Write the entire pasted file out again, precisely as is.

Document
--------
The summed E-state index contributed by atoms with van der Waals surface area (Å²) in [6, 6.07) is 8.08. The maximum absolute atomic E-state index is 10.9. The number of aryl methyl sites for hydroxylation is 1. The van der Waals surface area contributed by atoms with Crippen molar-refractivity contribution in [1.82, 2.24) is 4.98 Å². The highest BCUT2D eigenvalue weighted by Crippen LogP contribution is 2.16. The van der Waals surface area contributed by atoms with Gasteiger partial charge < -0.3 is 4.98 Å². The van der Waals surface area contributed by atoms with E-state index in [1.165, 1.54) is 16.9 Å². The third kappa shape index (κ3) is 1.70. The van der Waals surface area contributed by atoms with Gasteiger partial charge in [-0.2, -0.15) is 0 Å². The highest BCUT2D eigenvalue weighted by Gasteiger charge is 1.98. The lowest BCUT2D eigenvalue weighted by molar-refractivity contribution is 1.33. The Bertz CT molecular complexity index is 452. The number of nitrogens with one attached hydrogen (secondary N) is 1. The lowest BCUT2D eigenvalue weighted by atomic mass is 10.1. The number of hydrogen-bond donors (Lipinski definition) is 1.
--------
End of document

The summed E-state index contributed by atoms with van der Waals surface area (Å²) in [6, 6.07) is 8.08. The maximum absolute atomic E-state index is 10.9. The number of aryl methyl sites for hydroxylation is 1. The van der Waals surface area contributed by atoms with Crippen molar-refractivity contribution in [1.82, 2.24) is 4.98 Å². The highest BCUT2D eigenvalue weighted by Crippen LogP contribution is 2.16. The van der Waals surface area contributed by atoms with Gasteiger partial charge < -0.3 is 4.98 Å². The van der Waals surface area contributed by atoms with E-state index in [1.165, 1.54) is 16.9 Å². The third kappa shape index (κ3) is 1.70. The van der Waals surface area contributed by atoms with Gasteiger partial charge in [-0.2, -0.15) is 0 Å². The highest BCUT2D eigenvalue weighted by Gasteiger charge is 1.98. The lowest BCUT2D eigenvalue weighted by molar-refractivity contribution is 1.33. The Bertz CT molecular complexity index is 452. The number of nitrogens with one attached hydrogen (secondary N) is 1. The lowest BCUT2D eigenvalue weighted by atomic mass is 10.1. The number of hydrogen-bond donors (Lipinski definition) is 1.